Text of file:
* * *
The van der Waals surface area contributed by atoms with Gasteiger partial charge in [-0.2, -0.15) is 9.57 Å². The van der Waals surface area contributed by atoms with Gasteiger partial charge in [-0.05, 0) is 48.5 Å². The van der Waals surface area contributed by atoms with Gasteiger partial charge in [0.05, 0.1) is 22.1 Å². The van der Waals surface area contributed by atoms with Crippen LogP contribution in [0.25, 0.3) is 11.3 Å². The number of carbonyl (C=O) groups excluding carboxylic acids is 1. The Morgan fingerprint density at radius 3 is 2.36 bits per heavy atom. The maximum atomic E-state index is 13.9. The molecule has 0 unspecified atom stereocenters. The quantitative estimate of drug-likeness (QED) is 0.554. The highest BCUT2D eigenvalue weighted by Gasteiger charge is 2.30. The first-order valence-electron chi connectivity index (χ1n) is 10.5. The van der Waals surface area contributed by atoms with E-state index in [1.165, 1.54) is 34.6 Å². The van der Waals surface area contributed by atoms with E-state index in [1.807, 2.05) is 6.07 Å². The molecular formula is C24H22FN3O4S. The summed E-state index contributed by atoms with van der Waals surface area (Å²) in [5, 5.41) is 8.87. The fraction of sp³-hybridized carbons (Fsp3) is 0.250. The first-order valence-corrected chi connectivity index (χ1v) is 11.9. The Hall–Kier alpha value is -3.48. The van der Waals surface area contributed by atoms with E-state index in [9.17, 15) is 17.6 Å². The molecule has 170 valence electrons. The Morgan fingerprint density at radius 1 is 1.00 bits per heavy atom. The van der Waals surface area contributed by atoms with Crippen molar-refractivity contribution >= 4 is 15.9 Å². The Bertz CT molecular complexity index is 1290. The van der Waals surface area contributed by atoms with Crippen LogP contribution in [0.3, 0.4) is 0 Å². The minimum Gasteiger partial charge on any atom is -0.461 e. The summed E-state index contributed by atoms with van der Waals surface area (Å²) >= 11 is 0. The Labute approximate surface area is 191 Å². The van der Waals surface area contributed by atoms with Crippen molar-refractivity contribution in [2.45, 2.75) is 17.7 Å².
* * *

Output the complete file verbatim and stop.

The van der Waals surface area contributed by atoms with Gasteiger partial charge in [-0.2, -0.15) is 9.57 Å². The van der Waals surface area contributed by atoms with Gasteiger partial charge in [-0.05, 0) is 48.5 Å². The van der Waals surface area contributed by atoms with Gasteiger partial charge in [0.05, 0.1) is 22.1 Å². The van der Waals surface area contributed by atoms with Crippen LogP contribution in [0.25, 0.3) is 11.3 Å². The number of carbonyl (C=O) groups excluding carboxylic acids is 1. The Morgan fingerprint density at radius 3 is 2.36 bits per heavy atom. The maximum atomic E-state index is 13.9. The molecule has 0 unspecified atom stereocenters. The quantitative estimate of drug-likeness (QED) is 0.554. The highest BCUT2D eigenvalue weighted by Gasteiger charge is 2.30. The first-order valence-electron chi connectivity index (χ1n) is 10.5. The van der Waals surface area contributed by atoms with E-state index in [1.165, 1.54) is 34.6 Å². The van der Waals surface area contributed by atoms with E-state index in [1.807, 2.05) is 6.07 Å². The molecular formula is C24H22FN3O4S. The summed E-state index contributed by atoms with van der Waals surface area (Å²) in [5, 5.41) is 8.87. The fraction of sp³-hybridized carbons (Fsp3) is 0.250. The first-order valence-corrected chi connectivity index (χ1v) is 11.9. The Hall–Kier alpha value is -3.48. The van der Waals surface area contributed by atoms with E-state index in [9.17, 15) is 17.6 Å². The molecule has 170 valence electrons. The Morgan fingerprint density at radius 1 is 1.00 bits per heavy atom. The van der Waals surface area contributed by atoms with Crippen molar-refractivity contribution >= 4 is 15.9 Å². The Bertz CT molecular complexity index is 1290. The van der Waals surface area contributed by atoms with Crippen LogP contribution in [0.3, 0.4) is 0 Å². The minimum Gasteiger partial charge on any atom is -0.461 e. The summed E-state index contributed by atoms with van der Waals surface area (Å²) >= 11 is 0. The Labute approximate surface area is 191 Å². The van der Waals surface area contributed by atoms with Crippen molar-refractivity contribution in [2.45, 2.75) is 17.7 Å².